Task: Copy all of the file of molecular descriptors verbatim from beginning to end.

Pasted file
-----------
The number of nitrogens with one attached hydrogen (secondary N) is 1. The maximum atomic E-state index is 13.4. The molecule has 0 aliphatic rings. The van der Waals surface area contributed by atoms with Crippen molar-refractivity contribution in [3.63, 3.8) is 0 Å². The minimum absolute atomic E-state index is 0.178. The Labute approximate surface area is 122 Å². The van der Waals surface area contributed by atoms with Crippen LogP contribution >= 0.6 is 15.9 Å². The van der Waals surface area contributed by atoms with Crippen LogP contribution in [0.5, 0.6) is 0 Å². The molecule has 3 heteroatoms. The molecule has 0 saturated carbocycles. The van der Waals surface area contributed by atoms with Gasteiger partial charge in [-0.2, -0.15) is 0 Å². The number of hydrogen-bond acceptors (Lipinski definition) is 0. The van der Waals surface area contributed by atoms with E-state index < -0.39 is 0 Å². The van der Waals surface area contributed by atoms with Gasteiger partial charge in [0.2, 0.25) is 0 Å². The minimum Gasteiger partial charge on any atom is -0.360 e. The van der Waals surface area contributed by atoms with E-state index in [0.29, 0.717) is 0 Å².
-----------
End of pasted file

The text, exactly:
The number of nitrogens with one attached hydrogen (secondary N) is 1. The maximum atomic E-state index is 13.4. The molecule has 0 aliphatic rings. The van der Waals surface area contributed by atoms with Crippen molar-refractivity contribution in [3.63, 3.8) is 0 Å². The minimum absolute atomic E-state index is 0.178. The Labute approximate surface area is 122 Å². The van der Waals surface area contributed by atoms with Crippen LogP contribution >= 0.6 is 15.9 Å². The van der Waals surface area contributed by atoms with Crippen LogP contribution in [0.5, 0.6) is 0 Å². The molecule has 3 heteroatoms. The molecule has 0 saturated carbocycles. The van der Waals surface area contributed by atoms with Gasteiger partial charge in [-0.2, -0.15) is 0 Å². The number of hydrogen-bond acceptors (Lipinski definition) is 0. The van der Waals surface area contributed by atoms with E-state index < -0.39 is 0 Å². The van der Waals surface area contributed by atoms with Gasteiger partial charge in [0.2, 0.25) is 0 Å². The minimum Gasteiger partial charge on any atom is -0.360 e. The van der Waals surface area contributed by atoms with E-state index in [0.29, 0.717) is 0 Å².